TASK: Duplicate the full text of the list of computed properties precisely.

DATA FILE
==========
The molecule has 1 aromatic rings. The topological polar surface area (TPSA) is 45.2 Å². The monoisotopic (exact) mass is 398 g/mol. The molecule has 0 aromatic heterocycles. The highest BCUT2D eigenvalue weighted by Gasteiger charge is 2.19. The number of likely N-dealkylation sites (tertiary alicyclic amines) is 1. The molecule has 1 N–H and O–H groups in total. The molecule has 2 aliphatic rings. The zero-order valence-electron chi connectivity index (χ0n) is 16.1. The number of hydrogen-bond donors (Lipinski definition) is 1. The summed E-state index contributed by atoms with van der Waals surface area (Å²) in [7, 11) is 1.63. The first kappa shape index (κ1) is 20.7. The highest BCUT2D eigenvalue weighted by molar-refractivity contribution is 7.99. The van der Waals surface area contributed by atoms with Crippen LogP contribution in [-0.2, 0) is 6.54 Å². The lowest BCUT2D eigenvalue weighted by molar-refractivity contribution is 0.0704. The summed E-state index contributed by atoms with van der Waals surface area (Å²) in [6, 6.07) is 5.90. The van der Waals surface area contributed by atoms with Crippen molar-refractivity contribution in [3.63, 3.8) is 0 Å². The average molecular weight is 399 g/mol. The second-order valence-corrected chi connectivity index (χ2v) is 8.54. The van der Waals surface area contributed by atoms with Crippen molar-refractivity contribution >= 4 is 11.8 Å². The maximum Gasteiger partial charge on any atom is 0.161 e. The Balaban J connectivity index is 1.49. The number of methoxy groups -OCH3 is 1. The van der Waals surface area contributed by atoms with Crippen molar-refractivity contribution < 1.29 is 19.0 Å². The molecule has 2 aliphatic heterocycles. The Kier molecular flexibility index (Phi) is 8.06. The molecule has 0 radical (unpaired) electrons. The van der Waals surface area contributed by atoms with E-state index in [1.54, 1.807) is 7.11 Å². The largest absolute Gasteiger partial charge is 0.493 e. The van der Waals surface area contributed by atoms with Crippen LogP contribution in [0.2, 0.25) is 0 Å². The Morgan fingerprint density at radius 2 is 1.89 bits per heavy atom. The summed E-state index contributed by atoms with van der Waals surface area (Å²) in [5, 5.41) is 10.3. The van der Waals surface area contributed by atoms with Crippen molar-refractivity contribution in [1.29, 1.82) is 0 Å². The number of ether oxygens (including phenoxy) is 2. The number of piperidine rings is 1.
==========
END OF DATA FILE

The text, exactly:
The molecule has 1 aromatic rings. The topological polar surface area (TPSA) is 45.2 Å². The monoisotopic (exact) mass is 398 g/mol. The molecule has 0 aromatic heterocycles. The highest BCUT2D eigenvalue weighted by Gasteiger charge is 2.19. The number of likely N-dealkylation sites (tertiary alicyclic amines) is 1. The molecule has 1 N–H and O–H groups in total. The molecule has 2 aliphatic rings. The zero-order valence-electron chi connectivity index (χ0n) is 16.1. The number of hydrogen-bond donors (Lipinski definition) is 1. The summed E-state index contributed by atoms with van der Waals surface area (Å²) in [7, 11) is 1.63. The first kappa shape index (κ1) is 20.7. The highest BCUT2D eigenvalue weighted by molar-refractivity contribution is 7.99. The van der Waals surface area contributed by atoms with Crippen LogP contribution in [-0.2, 0) is 6.54 Å². The lowest BCUT2D eigenvalue weighted by molar-refractivity contribution is 0.0704. The summed E-state index contributed by atoms with van der Waals surface area (Å²) in [6, 6.07) is 5.90. The van der Waals surface area contributed by atoms with Crippen molar-refractivity contribution in [3.63, 3.8) is 0 Å². The average molecular weight is 399 g/mol. The second-order valence-corrected chi connectivity index (χ2v) is 8.54. The van der Waals surface area contributed by atoms with Crippen molar-refractivity contribution >= 4 is 11.8 Å². The maximum Gasteiger partial charge on any atom is 0.161 e. The Balaban J connectivity index is 1.49. The number of methoxy groups -OCH3 is 1. The van der Waals surface area contributed by atoms with Crippen molar-refractivity contribution < 1.29 is 19.0 Å². The molecule has 2 aliphatic heterocycles. The Kier molecular flexibility index (Phi) is 8.06. The molecule has 0 radical (unpaired) electrons. The van der Waals surface area contributed by atoms with E-state index in [1.54, 1.807) is 7.11 Å². The largest absolute Gasteiger partial charge is 0.493 e. The van der Waals surface area contributed by atoms with Crippen LogP contribution in [0.2, 0.25) is 0 Å². The Morgan fingerprint density at radius 2 is 1.89 bits per heavy atom. The summed E-state index contributed by atoms with van der Waals surface area (Å²) in [5, 5.41) is 10.3. The van der Waals surface area contributed by atoms with Crippen molar-refractivity contribution in [1.29, 1.82) is 0 Å². The number of ether oxygens (including phenoxy) is 2. The number of piperidine rings is 1.